remembered -- climbing to #25. When DJs flipped the single over, they found “My True Love,” which did even better -- soaring to #3
and selling a million copies.

Half the songs on Jack’s debut album (one of the first in true stereo) became chart singles, including “With Your Love,” “My True Love,”
“The Way I Walk” and “Goodbye Baby.” A stint in the Army from February to May 1959 slowed Scott’s momentum, but only briefly. "I was with Carlton; they had the right to record me,” Jack recalled. “Another company, Starfire, had my management and publishing. Starfire got into hassles with Carlton because Joe Carlton wanted
publishing as well. Next thing I knew, I was pulled off Carlton and onto Top Rank It was on Top Rank that Jack Scott was best showcased as a reverberating balladeer. While the same four-chord climbing sequence was often endlessly repeated, it was all the back-up needed
for Jack to take “What In The World’s Come Over You” to #5 in 1960, followed quickly by “Burning Bridges” (which hit #3). “Oh Little One” and “It Only Happened Yesterday” also landed on the Hit Parade.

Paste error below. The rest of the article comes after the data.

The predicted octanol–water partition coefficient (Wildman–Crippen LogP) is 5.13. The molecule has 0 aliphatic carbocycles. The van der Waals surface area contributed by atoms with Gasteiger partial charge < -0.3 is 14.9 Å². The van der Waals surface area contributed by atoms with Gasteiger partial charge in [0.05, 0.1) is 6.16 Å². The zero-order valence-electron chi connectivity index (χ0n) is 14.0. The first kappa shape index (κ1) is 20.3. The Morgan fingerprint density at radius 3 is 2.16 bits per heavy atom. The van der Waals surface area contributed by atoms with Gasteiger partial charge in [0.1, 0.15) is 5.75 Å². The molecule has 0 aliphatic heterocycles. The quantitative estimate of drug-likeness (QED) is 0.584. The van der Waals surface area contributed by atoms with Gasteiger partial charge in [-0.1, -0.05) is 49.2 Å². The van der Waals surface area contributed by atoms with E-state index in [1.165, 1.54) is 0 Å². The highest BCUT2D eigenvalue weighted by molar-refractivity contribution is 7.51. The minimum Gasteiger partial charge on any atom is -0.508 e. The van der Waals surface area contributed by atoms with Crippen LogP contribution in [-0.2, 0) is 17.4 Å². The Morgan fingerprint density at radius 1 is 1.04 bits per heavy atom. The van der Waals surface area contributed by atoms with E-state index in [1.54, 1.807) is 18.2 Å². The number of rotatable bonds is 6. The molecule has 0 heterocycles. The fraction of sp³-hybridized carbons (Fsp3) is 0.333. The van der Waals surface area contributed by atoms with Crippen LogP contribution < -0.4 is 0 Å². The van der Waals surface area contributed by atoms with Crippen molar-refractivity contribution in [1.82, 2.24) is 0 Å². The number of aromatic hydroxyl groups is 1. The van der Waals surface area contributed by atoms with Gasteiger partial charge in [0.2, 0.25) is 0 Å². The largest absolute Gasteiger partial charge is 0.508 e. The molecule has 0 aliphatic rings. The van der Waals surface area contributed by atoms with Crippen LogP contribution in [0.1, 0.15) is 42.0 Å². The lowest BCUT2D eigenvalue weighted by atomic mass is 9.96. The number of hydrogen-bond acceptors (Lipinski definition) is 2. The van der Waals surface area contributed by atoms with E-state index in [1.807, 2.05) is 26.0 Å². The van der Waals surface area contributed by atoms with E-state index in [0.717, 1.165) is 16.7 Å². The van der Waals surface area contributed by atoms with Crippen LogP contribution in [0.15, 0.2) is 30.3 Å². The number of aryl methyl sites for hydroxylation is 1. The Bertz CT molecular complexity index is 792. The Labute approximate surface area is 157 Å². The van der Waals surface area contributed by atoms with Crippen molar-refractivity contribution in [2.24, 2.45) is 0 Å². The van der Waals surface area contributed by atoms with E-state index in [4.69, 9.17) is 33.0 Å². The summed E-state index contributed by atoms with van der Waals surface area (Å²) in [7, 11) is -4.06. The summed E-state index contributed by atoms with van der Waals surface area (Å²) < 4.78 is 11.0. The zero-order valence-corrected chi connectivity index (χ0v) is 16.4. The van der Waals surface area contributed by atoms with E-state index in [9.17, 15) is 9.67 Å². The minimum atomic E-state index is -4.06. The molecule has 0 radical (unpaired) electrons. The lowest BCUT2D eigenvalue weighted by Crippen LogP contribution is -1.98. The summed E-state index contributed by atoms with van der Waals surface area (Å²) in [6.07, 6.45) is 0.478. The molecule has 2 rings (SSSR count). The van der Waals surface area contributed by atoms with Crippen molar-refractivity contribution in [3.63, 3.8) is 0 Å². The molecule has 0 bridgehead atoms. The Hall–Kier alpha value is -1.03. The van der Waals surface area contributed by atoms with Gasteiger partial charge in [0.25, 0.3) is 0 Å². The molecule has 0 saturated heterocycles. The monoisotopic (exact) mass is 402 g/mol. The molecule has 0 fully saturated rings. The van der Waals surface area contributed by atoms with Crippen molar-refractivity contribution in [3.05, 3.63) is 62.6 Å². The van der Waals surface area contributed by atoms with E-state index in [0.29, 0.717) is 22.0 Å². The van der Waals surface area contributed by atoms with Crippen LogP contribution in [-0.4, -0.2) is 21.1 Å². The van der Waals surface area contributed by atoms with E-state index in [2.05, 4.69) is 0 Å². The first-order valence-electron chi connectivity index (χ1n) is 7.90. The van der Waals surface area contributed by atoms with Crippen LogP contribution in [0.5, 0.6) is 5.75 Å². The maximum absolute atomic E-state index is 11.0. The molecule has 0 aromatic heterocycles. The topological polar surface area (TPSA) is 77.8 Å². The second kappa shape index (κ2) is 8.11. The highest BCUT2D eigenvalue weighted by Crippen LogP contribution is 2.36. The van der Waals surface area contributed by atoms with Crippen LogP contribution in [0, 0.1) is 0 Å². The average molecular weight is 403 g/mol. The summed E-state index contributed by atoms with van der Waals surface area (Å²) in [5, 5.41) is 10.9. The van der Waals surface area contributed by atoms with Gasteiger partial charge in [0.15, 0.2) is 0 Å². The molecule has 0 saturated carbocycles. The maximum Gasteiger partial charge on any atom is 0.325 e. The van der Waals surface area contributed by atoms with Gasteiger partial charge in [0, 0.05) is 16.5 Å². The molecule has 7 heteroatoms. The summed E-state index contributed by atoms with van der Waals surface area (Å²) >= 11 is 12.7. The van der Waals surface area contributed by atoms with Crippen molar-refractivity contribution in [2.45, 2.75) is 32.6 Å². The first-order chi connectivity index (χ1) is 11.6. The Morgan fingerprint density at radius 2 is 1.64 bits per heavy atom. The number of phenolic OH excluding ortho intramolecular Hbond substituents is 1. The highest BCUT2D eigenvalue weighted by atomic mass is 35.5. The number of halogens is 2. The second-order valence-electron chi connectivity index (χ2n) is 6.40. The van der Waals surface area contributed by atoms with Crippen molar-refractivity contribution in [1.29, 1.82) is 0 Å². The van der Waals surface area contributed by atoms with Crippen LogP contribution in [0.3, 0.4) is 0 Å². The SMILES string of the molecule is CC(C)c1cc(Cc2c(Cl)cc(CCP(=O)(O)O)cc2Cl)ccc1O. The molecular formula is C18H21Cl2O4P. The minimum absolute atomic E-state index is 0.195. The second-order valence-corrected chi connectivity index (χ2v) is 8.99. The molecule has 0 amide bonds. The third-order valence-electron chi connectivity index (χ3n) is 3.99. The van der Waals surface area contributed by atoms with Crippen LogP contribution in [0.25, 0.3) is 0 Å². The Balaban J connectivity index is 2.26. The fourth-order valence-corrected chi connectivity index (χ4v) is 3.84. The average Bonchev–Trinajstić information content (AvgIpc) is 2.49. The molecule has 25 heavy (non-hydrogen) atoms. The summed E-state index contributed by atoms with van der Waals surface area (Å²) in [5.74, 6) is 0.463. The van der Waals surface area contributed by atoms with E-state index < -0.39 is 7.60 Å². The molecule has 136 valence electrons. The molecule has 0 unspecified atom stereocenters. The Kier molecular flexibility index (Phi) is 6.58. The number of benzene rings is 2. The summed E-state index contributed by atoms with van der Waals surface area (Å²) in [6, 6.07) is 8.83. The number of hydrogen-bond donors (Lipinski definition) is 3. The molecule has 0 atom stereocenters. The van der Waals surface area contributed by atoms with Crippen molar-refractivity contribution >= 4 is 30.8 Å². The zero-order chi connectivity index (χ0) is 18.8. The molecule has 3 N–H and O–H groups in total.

Scott went on to record for Capitol, RCA Victor, Dot and other labels, but with little success. “I've never had a job outside music,” Jack reports. “I do club dates around Michigan, staying pretty close to home most of the time. Sometimes I play the same club five nights a
week. It's usually 40 minutes on stage, then a 20-minute break and so on for five hours."

In 1993 a five CD box set compiling Jack Scott’s 1957-65 output was
released on the Bear Family label. Jack wrote every one of his own hits --
except “Burning Bridges.”

* Today, Jack Scott rarely performs in concert. He has always been uncomfortable with the rigors of touring and the vagaries of backup bands provided by promoters. Occasionally he appears in Europe with a handpicked group of musicians.

* Recommended listening: Jack Scott "Live 1961" on the Live Gold Label (1991). This was, in fact, recorded at The Crazy Horse Saloon in Detroit in 1990 and released under this title without Jack's knowledge. It is recommended because of a new Jack Scott composition on the CD called "The National Anthem of Rock 'N Roll" using Duane Eddy's "Rebel Rouser" melody. Today Scott's great pop ballads are better known than him. Rockabilly fans prefer his rockin' sides, but most are not put off by the ballads because of Scott's distinctive sound.


History of Rock and Roll

Jack Scott Music